NuFuel & MMSNF 2015

First Workshop on Research into Nuclear Fuel in Europe
and Materials Modeling and Simulation for Nuclear Fuels Workshop
Karlsruhe, Germany, November 16th to 18th, 2015

Updated: Tue 08 Dec 2015, 14:27

Talk 1.5: (U,M)O2±x solid solution: a RT XANES and HT XANES study

Damien Prieur1, Philippe Martin2, Enrica Epihano2, René Bès2,3, Laura Martel1, Jean-francois Vigier1, Daniel Neuville4, Tim Prussmann5, Tonya Vitova5, Kristina Kvahsnina6, Andreas C. Scheinost7, Joseph Somers1
  • 1: European Commission, Joint Research Centre, Institute for Transuranium Elements (ITU), Hermann-von-Helmholtz Platz 1, PO Box 2340, DE–76125 Karlsruhe, Germany
  • 2: CEA, DEN, DEC, SPUA, LMPC, Centre de Cadarache, F–13108 Saint Paul Lez Durance Cedex, France
  • 3: Synchrotron SOLEIL, 91190 Saint-Aubin, France,
  • 4: CNRS-IPGP, 75005 Paris, France
  • 5: Karlsruhe Institute of Technology, Institute for Nuclear Waste Management, D–76125 Karlsruhe, Germany
  • 6: European Synchrotron Radiation Facility, 6 rue Jules Horowitz, BP 220, 38043 Grenoble, France
  • 7: Helmholtz-Zentrum Dresden-Rossendorf , Institute of Resource Ecology, P.O. Box 10119, 01314 Dresden, Germany


The introduction of new fast-neutron reactors like ASTRID, MYRRHA, ALLEGRO and AFFRED, is an important step towards a closed nuclear fuel cycle. The first cores will be fueled with (U,Pu)O2 enabling Pu recycling. At a later stage, dedicated (U,MA)O2±x targets for the transmutation of minor actinides (MA = Np, Am, Cm) will be deployed in dedicated assemblies at the reactor core periphery. In these cases, the substitution of tetravalent uranium by aliovalent atoms can lead, under specific conditions, to a modification of the uranium oxidation state leading ultimately to a change of the overall oxygen to metal ratio (O/M). Fresh fuels (e.g. U1-yPuyO2±x and U1-yAmyO2±x) must have an O/M less than 2.00, to ensure that no reaction occurs with the cladding or with the coolant. Nevertheless, an oxidation of the fuel can occur in incidental conditions leading to an increase of the O/M ratio and ultimately affecting phase stability, defect chemistry and oxygen chemical potential. Therefore, an in depth knowledge of the impact of stoichiometry variation is essential for the safety assessment of these materials.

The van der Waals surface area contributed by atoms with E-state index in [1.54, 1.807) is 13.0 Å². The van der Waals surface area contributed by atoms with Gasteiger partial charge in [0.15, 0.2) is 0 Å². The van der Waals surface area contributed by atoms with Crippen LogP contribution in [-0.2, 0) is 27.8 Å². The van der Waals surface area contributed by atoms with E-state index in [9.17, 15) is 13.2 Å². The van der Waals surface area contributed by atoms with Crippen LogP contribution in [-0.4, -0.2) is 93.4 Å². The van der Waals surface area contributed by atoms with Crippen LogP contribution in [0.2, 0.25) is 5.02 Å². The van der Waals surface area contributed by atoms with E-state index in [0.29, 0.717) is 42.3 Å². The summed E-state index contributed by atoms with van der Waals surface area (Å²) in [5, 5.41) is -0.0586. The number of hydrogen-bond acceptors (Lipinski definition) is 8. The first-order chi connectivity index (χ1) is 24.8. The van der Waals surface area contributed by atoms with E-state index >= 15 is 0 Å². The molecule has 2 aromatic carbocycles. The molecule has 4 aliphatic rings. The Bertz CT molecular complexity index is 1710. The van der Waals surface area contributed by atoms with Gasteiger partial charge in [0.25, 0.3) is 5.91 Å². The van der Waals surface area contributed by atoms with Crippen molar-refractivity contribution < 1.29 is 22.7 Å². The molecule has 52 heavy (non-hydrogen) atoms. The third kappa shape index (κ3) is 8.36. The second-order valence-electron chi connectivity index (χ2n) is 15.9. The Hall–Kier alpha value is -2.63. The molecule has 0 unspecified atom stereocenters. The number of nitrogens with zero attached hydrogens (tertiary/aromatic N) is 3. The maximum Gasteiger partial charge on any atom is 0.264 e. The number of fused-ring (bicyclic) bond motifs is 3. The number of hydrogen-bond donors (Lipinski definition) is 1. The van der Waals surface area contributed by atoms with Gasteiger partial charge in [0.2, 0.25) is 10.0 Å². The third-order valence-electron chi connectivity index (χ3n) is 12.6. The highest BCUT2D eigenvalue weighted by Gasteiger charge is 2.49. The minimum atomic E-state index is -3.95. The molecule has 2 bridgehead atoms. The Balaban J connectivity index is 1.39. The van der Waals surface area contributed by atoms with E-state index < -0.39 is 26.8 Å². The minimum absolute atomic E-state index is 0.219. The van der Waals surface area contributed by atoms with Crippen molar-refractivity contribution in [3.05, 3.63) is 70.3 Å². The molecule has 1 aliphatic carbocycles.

In the present work, the influence of three cations (i.e. La, Pu and Am) has been investigated, their selection being motivated by fundamental interests. The electronic structure and local environments of these materials have been studied combining several short- and long-range order techniques, including X-ray absorption near edge structure (XANES) and extended X-ray absorption fine structure (EXAFS) spectroscopy. These room temperature methods have shown that ideal fluorite solid solutions are obtained for similar synthesis conditions. However, significant discrepancies have been observed regarding the charge distribution. Indeed, U(V) co exists with La(III) and Am(III), but not with Pu(III). In that latter case, U(V) is observed only when Pu is tetravalent. In addition, in situ XANES measurements have been performed on (U,La)O2±x to study the charge distribution as a function of the temperature and the atmosphere. Thus, the formation mechanism of the solid solution and the accommodation of a aliovalent cation by the UO2 structure can be understood.